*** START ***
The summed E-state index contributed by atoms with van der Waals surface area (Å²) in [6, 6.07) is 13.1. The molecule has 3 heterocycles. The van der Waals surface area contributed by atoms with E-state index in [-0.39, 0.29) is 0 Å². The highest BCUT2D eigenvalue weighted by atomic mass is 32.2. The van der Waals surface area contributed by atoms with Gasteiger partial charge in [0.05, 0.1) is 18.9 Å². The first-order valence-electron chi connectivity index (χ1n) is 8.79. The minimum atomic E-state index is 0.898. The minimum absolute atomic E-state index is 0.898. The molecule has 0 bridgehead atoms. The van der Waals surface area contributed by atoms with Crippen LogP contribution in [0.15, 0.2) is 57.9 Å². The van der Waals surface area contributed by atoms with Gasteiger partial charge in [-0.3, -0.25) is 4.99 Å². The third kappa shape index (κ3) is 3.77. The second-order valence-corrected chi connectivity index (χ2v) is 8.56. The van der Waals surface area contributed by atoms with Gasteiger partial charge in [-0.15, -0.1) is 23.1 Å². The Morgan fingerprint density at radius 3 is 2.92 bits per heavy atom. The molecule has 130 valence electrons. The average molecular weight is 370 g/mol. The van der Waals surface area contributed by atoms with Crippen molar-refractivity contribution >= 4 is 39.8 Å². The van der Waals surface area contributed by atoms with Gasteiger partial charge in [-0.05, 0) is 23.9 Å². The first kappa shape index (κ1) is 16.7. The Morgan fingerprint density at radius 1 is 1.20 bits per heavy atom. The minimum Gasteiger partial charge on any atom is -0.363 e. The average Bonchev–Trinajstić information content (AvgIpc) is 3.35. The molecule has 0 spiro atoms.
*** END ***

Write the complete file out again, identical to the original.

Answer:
The summed E-state index contributed by atoms with van der Waals surface area (Å²) in [6, 6.07) is 13.1. The molecule has 3 heterocycles. The van der Waals surface area contributed by atoms with E-state index in [-0.39, 0.29) is 0 Å². The highest BCUT2D eigenvalue weighted by atomic mass is 32.2. The van der Waals surface area contributed by atoms with Gasteiger partial charge in [0.05, 0.1) is 18.9 Å². The first-order valence-electron chi connectivity index (χ1n) is 8.79. The minimum atomic E-state index is 0.898. The minimum absolute atomic E-state index is 0.898. The molecule has 0 bridgehead atoms. The van der Waals surface area contributed by atoms with Crippen LogP contribution in [0.15, 0.2) is 57.9 Å². The van der Waals surface area contributed by atoms with Gasteiger partial charge in [-0.3, -0.25) is 4.99 Å². The third kappa shape index (κ3) is 3.77. The second-order valence-corrected chi connectivity index (χ2v) is 8.56. The van der Waals surface area contributed by atoms with Gasteiger partial charge in [-0.15, -0.1) is 23.1 Å². The Morgan fingerprint density at radius 3 is 2.92 bits per heavy atom. The molecule has 130 valence electrons. The average molecular weight is 370 g/mol. The van der Waals surface area contributed by atoms with Crippen molar-refractivity contribution >= 4 is 39.8 Å². The van der Waals surface area contributed by atoms with Gasteiger partial charge in [-0.05, 0) is 23.9 Å². The first kappa shape index (κ1) is 16.7. The Morgan fingerprint density at radius 1 is 1.20 bits per heavy atom. The minimum Gasteiger partial charge on any atom is -0.363 e. The average Bonchev–Trinajstić information content (AvgIpc) is 3.35. The molecule has 0 spiro atoms.